Currently, the architecture of Microservices became a hype within the software development segment. This architecture model is an approach that determines the deployment of applications in a range of services. The development team can adopt the most appropriate technologies to solve specific problems. The architecture of Microservices also increases the scalability by allowing the use of approaches such as auto-scaling and micro-container.
APIs and microservices are closely related, since the standard is to use an API interface totally directed to RESTful. Nevertheless, we are still currently facing some issues when we need to integrate with legacy systems to outsource functionalities such as services, as most systems do not have protocols such as WebServices or RESTful interfaces; therefore, we are going to explore that topic.
The Problem and the Microservices approach
Most companies wish to expose APIs internally (within the corporation) and/or externally (to partners or clients), however, their systems or applications were not designed for that purpose. Most applications are based on the following architecture:
- Monolithic web applications using a unique database. E.g.: Java (JSF) with Oracle database.
- Product or platform, such as SAP ERP.
- High level applications written in Cobol
- Client-Server applications implemented in VB6 and SQL Server.
When we face that kind of scenario, the common solution is to build an adapter for exposing a standard protocol. That component should look like the diagram presented below:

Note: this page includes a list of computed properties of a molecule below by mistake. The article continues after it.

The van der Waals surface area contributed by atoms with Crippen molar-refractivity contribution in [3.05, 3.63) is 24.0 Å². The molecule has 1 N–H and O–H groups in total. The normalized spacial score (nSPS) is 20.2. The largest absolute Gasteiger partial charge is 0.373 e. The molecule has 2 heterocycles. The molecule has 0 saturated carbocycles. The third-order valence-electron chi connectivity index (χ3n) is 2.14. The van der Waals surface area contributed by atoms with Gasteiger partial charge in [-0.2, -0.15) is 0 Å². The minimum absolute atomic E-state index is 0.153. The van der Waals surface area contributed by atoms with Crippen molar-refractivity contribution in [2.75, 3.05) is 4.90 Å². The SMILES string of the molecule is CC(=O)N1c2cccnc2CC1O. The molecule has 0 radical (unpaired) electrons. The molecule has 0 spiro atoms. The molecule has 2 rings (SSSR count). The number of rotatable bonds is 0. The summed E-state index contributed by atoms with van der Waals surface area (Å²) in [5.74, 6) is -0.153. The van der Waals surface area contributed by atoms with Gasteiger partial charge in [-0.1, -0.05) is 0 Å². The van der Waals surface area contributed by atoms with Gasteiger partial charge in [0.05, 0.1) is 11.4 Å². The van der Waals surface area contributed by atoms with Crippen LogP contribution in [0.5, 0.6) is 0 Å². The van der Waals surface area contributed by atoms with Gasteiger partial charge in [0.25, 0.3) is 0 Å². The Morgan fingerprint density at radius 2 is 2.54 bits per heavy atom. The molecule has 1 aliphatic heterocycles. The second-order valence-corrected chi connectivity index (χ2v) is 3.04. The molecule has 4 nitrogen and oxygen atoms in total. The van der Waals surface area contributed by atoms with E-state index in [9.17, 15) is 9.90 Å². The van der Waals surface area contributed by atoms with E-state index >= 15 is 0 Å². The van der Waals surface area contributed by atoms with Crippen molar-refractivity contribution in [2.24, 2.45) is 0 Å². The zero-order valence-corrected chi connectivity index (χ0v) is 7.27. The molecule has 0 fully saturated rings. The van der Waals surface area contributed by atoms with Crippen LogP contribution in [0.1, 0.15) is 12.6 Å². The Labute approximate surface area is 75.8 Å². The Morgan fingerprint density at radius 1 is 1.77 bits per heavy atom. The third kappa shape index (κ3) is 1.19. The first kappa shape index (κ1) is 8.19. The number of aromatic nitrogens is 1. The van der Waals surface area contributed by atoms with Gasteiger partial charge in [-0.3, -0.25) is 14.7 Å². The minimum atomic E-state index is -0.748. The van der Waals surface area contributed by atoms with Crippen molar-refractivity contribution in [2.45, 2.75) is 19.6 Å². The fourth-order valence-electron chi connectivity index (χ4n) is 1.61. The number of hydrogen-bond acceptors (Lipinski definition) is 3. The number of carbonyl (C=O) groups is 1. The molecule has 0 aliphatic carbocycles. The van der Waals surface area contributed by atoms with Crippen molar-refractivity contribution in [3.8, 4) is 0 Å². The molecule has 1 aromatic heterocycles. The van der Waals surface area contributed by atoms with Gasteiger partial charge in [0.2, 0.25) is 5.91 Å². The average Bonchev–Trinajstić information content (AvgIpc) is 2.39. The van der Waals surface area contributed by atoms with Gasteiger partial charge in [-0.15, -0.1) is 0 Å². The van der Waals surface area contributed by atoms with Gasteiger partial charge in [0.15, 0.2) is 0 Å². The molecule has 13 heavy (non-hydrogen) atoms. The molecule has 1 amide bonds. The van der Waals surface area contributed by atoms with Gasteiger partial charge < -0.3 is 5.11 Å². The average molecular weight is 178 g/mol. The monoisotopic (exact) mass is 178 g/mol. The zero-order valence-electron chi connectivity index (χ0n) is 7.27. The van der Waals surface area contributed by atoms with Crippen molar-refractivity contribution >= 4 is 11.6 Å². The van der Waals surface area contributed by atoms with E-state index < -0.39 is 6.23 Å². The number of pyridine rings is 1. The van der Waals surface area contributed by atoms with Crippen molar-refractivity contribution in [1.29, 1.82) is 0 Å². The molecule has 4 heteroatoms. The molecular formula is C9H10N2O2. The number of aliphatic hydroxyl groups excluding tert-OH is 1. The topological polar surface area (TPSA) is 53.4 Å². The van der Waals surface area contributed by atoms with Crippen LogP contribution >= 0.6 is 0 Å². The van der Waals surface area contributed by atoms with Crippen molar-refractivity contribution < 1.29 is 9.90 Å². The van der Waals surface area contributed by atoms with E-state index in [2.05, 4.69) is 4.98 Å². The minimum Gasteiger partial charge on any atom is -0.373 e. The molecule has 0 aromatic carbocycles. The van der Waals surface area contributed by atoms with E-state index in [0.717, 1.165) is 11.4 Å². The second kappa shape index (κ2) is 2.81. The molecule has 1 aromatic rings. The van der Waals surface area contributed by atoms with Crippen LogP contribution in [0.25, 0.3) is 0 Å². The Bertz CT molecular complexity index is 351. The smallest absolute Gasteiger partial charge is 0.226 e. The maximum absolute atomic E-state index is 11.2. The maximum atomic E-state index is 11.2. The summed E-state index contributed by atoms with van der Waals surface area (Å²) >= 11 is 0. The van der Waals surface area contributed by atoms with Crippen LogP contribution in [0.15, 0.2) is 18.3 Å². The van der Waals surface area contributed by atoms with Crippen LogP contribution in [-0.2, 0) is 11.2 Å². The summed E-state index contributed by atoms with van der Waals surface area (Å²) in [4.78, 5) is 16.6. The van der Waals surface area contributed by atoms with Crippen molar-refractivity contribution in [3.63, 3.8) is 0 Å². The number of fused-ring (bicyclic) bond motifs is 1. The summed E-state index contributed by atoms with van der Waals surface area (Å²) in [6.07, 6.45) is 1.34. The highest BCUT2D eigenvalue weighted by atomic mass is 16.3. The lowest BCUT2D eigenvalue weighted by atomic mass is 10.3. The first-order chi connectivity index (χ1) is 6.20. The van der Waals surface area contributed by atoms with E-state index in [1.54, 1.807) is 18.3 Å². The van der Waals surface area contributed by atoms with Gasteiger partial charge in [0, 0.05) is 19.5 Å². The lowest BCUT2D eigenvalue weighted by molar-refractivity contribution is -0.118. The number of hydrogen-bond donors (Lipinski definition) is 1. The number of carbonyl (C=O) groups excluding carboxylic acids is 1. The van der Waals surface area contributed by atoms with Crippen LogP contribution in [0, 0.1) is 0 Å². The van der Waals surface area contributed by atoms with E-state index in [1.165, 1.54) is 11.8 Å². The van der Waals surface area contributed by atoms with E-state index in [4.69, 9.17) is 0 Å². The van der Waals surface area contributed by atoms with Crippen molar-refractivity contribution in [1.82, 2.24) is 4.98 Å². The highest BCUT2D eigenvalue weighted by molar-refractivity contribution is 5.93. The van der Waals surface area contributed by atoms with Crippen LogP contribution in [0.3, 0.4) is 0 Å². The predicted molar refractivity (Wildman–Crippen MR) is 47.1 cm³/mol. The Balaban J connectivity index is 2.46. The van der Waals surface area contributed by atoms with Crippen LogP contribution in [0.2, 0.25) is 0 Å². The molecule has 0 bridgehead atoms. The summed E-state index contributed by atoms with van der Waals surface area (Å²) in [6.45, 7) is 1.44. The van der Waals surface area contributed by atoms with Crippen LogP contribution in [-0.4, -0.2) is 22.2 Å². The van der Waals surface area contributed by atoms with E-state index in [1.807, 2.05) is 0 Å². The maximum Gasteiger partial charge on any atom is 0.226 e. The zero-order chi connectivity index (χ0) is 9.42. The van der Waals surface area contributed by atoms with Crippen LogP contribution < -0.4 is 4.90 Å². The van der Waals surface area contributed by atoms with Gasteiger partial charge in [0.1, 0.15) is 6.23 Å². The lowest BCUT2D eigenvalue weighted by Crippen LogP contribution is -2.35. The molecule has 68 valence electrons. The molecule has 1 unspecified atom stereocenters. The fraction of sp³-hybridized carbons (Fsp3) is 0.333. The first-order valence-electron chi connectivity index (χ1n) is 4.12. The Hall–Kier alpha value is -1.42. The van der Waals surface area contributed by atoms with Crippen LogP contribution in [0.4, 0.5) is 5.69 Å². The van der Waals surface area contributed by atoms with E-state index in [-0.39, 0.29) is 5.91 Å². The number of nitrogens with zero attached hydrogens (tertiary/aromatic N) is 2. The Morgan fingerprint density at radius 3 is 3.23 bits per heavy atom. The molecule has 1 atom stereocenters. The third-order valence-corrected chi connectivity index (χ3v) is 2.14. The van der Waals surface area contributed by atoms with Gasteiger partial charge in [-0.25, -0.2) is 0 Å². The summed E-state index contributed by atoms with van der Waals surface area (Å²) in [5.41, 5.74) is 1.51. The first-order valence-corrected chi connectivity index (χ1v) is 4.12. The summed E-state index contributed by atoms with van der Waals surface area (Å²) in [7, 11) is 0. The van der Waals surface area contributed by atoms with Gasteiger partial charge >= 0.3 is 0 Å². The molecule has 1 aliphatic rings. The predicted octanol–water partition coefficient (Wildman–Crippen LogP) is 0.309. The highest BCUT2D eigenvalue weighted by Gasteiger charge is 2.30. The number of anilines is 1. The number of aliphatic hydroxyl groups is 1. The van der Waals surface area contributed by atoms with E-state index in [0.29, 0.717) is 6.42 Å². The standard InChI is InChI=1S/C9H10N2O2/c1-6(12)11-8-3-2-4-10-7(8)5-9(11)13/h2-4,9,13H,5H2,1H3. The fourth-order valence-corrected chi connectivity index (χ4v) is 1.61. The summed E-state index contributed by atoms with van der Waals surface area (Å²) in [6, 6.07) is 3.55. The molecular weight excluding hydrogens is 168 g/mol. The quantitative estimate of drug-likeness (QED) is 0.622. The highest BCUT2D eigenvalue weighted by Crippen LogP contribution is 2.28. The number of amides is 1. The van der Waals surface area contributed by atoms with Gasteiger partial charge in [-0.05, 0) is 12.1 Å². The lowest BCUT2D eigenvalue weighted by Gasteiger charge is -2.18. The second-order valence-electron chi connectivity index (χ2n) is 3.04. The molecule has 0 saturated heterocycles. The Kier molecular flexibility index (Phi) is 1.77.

The adapter is the main component for the solution, since it will allow the outsourcing of the service. To promote that standardization, some standards must be used:
- Total compatibility with RESTful standard
- Organization by business domains
- Being easily scalable
- Lightweight packages with a quick initialization.
To have an application with a simple and scalable integration model it is necessary to have an architecture style that meets all those requirements and the style of architecture that most closely resembles those features is the Microservices.
Remember that this recommendation applies when your backend is not exposed with the HTTP protocol, because most API Gateways solutions will manage to easily route and transform messages for backend communication.
Other scenarios in which the architecture of Microservices is highly recommended are:
- Orchestration: in some cases, one should route and/or execute other services depending on some specific condition.
- Composition: sometimes, it is necessary to execute more than one service to compose and return a response.
- Transformation of Complex Messages: when it is necessary to use more complex algorithms in order to return a message to the consumer of the service.
Lastly, note that microservices need to be organized within the domains of your business. In this way, we can see that this style of architecture is an opportunity to break the monolithic of your business and provide better architecture, such as the design presented below: